Mike Ozanian: I like McDonald’s (MCD). Congress, in its infinite wisdom has decided illnesses caused by obesity are going to be covered by Medicare. So I can eat all the greasy food I want, and all these guys are going to pay for my illness.

Bill Baldwin: IHOP is the “International House of Carbohydrates”! Where have they been in the past year? I think its passé.

Neil Weinberg: No-one knows where the market is going, it’s a very stable stock.

John Dobosz: In regards to big or small stocks, you have to look at a company’s earnings. You can’t just say I am going to buy all big caps.

Bulls & Bears | Cavuto on Business | Forbes on Fox | Cashin' In

Cashin' In


Are campaign lies — from both parties — hurting the market?

Wayne Rogers of Wayne Rogers & Company, says all politicians lie and they can’t help themselves. If you lie in business the SEC gets you, like in the Martha Stewart case, but if you do that in politics you get rewarded! He thinks the system is crazy. Wayne believes that the lies aren’t that important to the market. He believes earnings determine the market.

Jonas Max Ferris of, says the lies are important. Although both parties lie, realistically the Kerry lies have more of an effect on the economy. Kerry says that the economy isn’t growing well; that the economy is in the doldrums, whereas the Bush lies are more about how Kerry will make the country less secure. Jonas thinks that, because of the lies, the market is becoming choppy as investors start to question the economy. Jonas thinks that there hasn’t been much mudslinging yet, but he believes we will see more of in the future. He reminds the panel that Truman beat Dewey because he called him Hitler. Mudslinging is what wins elections, and that could hurt the stock market. Lies can affect consumer confidence and thus the market.

Jonathan Hoenig of Capitalistpig Asset Management, says he’s more afraid of Kerry’s promises than his lies. He says that this past week at an NAACP meeting, Kerry claimed that healthcare was a right. Something Jonathan disagrees with, since there is no such thing as “free” healthcare, someone has to pay for it, and he wonders who Kerry plans to make pay. He is surprised that Kerry’s polling numbers can be 40-50 percent when he’s making a claim like that. He sees a lot of short covering and indices down on the year, so he’s holding a lot of his cash.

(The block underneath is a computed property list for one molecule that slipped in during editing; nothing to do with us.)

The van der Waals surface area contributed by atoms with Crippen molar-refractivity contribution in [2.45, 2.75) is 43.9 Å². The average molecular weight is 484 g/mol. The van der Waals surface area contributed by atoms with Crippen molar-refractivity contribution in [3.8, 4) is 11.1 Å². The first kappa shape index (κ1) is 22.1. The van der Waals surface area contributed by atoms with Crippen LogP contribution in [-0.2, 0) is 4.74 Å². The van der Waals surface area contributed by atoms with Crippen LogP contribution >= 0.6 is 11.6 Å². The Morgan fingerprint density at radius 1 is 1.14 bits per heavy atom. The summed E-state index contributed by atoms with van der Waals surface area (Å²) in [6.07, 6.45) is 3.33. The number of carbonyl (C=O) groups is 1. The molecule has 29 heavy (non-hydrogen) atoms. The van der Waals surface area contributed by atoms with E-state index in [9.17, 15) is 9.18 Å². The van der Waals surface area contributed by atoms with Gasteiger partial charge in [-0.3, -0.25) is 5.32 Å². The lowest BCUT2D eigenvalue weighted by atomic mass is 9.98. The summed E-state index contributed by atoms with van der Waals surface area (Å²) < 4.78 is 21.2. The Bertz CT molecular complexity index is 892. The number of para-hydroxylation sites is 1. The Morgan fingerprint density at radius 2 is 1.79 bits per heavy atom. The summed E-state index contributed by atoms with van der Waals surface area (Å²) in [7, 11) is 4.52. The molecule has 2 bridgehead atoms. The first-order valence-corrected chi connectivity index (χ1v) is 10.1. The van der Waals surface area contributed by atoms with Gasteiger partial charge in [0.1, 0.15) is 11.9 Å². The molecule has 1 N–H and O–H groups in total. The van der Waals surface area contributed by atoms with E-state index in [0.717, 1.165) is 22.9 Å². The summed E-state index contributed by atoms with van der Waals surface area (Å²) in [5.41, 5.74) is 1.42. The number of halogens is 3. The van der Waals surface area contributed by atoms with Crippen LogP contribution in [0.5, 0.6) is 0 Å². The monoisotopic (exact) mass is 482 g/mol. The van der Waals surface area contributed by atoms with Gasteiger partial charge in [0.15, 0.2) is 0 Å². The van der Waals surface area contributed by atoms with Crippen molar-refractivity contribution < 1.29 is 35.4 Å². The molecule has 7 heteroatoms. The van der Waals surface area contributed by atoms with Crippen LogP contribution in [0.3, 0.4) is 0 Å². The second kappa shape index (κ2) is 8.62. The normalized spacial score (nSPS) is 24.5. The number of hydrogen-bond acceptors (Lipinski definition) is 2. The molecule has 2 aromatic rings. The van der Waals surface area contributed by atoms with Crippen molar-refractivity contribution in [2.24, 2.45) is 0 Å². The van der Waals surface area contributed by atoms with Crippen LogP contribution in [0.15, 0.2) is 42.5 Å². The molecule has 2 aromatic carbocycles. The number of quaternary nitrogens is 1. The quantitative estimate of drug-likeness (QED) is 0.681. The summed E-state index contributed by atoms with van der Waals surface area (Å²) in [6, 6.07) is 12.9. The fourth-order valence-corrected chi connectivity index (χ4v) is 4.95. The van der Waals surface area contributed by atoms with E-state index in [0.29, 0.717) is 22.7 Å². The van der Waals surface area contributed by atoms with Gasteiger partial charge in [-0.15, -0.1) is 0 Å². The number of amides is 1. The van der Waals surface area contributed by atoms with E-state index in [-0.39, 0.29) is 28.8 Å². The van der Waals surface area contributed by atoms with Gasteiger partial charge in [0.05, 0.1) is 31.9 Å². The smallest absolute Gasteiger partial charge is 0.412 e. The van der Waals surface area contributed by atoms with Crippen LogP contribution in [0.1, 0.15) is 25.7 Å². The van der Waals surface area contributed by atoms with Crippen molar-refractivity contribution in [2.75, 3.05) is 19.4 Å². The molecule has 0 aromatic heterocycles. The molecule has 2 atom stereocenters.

Stuart Varney of FOX Business News, says he thinks the election is important to the market this year, and if the democrats can get the “liar” label to stick to the president the market will go down. He insists that the market does not want to see John Kerry win in November. He says it is a fact that John Kerry would not only raise taxes on people making $200,000+ but also on investors. Stuart says that the market does not want to see a tax increase of any kind, so a win for Kerry makes the stock market go down.

Mike Norman of The Economic Contrarian Update, says on February 11 this year when Kerry beat out Dean in the primaries the market was at its highest point. He says Kerry is not pro-business, and as Kerry’s lead in the polls grows, the market becomes more and more worried. He says Kerry supports contractionary policies that will have a negative impact on economy. Mike points out that the real estate market went up under Bush. He argues that we are enjoying the lowest mortgage rates in decades and record homeownership, whereas the stock market under Clinton was a bubble. He says all the tax increases under Clinton resulted in an enormous depletion of private sector savings. Mike replies to Wayne’s take on earnings by saying that what drives earnings is economic and business conditions. What has helped those factors are simulative policies that will go away if Kerry wins.